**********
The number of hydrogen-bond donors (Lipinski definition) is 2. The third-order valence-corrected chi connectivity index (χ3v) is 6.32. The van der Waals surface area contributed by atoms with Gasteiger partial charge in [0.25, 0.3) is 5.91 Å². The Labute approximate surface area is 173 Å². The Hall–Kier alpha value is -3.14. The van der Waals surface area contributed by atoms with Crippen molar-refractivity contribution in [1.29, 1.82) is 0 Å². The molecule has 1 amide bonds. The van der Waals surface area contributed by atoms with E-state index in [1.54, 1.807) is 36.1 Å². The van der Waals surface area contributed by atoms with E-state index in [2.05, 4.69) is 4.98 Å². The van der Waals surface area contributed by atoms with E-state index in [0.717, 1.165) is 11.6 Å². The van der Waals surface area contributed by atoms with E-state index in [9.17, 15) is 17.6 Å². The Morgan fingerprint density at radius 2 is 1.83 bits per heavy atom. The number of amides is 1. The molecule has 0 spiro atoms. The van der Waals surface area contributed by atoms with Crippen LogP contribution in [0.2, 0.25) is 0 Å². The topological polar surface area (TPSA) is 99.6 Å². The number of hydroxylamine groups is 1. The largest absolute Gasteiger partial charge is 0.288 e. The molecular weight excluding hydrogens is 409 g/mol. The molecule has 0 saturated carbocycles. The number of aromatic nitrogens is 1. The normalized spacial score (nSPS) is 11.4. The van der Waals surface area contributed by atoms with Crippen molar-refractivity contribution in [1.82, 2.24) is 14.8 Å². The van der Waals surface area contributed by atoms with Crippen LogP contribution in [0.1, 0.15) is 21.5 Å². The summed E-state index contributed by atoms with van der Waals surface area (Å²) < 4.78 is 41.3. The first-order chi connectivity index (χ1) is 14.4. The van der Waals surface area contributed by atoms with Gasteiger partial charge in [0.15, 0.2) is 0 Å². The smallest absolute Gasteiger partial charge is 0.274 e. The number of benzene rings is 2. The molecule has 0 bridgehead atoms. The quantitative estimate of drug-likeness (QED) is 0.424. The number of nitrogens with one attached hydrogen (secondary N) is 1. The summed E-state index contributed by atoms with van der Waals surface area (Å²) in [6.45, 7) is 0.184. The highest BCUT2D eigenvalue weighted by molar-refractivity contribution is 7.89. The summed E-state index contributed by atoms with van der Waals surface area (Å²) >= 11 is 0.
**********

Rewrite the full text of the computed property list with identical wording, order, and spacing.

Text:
The number of hydrogen-bond donors (Lipinski definition) is 2. The third-order valence-corrected chi connectivity index (χ3v) is 6.32. The van der Waals surface area contributed by atoms with Gasteiger partial charge in [0.25, 0.3) is 5.91 Å². The Labute approximate surface area is 173 Å². The Hall–Kier alpha value is -3.14. The van der Waals surface area contributed by atoms with Crippen molar-refractivity contribution in [1.29, 1.82) is 0 Å². The molecule has 1 amide bonds. The van der Waals surface area contributed by atoms with E-state index in [1.54, 1.807) is 36.1 Å². The van der Waals surface area contributed by atoms with E-state index in [2.05, 4.69) is 4.98 Å². The van der Waals surface area contributed by atoms with E-state index in [0.717, 1.165) is 11.6 Å². The van der Waals surface area contributed by atoms with E-state index in [9.17, 15) is 17.6 Å². The Morgan fingerprint density at radius 2 is 1.83 bits per heavy atom. The number of amides is 1. The molecule has 0 spiro atoms. The van der Waals surface area contributed by atoms with Crippen LogP contribution in [0.2, 0.25) is 0 Å². The topological polar surface area (TPSA) is 99.6 Å². The number of hydroxylamine groups is 1. The largest absolute Gasteiger partial charge is 0.288 e. The molecular weight excluding hydrogens is 409 g/mol. The molecule has 0 saturated carbocycles. The number of aromatic nitrogens is 1. The normalized spacial score (nSPS) is 11.4. The van der Waals surface area contributed by atoms with Crippen molar-refractivity contribution in [1.82, 2.24) is 14.8 Å². The van der Waals surface area contributed by atoms with Crippen LogP contribution in [0.1, 0.15) is 21.5 Å². The summed E-state index contributed by atoms with van der Waals surface area (Å²) < 4.78 is 41.3. The first-order chi connectivity index (χ1) is 14.4. The van der Waals surface area contributed by atoms with Gasteiger partial charge in [0.15, 0.2) is 0 Å². The smallest absolute Gasteiger partial charge is 0.274 e. The number of benzene rings is 2. The molecule has 0 bridgehead atoms. The quantitative estimate of drug-likeness (QED) is 0.424. The number of nitrogens with one attached hydrogen (secondary N) is 1. The summed E-state index contributed by atoms with van der Waals surface area (Å²) in [6.45, 7) is 0.184. The highest BCUT2D eigenvalue weighted by molar-refractivity contribution is 7.89. The summed E-state index contributed by atoms with van der Waals surface area (Å²) >= 11 is 0.